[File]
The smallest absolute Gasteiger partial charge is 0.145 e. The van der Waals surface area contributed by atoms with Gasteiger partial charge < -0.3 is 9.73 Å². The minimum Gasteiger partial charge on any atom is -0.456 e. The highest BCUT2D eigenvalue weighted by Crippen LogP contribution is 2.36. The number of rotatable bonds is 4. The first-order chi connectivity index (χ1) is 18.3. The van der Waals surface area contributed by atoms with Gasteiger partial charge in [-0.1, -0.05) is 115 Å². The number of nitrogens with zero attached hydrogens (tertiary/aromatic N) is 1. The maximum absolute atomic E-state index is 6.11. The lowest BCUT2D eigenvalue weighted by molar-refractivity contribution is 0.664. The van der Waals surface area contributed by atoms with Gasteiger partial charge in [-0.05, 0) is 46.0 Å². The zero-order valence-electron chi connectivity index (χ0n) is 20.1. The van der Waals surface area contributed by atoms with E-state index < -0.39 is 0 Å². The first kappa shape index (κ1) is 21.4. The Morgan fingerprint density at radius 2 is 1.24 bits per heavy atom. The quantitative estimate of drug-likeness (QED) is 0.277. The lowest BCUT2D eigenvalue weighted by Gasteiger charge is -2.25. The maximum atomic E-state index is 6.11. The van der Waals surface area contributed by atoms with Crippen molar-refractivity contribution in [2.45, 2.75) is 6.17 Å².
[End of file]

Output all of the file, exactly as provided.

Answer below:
The smallest absolute Gasteiger partial charge is 0.145 e. The van der Waals surface area contributed by atoms with Gasteiger partial charge < -0.3 is 9.73 Å². The minimum Gasteiger partial charge on any atom is -0.456 e. The highest BCUT2D eigenvalue weighted by Crippen LogP contribution is 2.36. The number of rotatable bonds is 4. The first-order chi connectivity index (χ1) is 18.3. The van der Waals surface area contributed by atoms with Gasteiger partial charge in [-0.1, -0.05) is 115 Å². The number of nitrogens with zero attached hydrogens (tertiary/aromatic N) is 1. The maximum absolute atomic E-state index is 6.11. The lowest BCUT2D eigenvalue weighted by molar-refractivity contribution is 0.664. The van der Waals surface area contributed by atoms with Gasteiger partial charge in [-0.05, 0) is 46.0 Å². The zero-order valence-electron chi connectivity index (χ0n) is 20.1. The van der Waals surface area contributed by atoms with E-state index < -0.39 is 0 Å². The first kappa shape index (κ1) is 21.4. The Morgan fingerprint density at radius 2 is 1.24 bits per heavy atom. The quantitative estimate of drug-likeness (QED) is 0.277. The lowest BCUT2D eigenvalue weighted by Gasteiger charge is -2.25. The maximum atomic E-state index is 6.11. The van der Waals surface area contributed by atoms with Crippen molar-refractivity contribution in [2.45, 2.75) is 6.17 Å².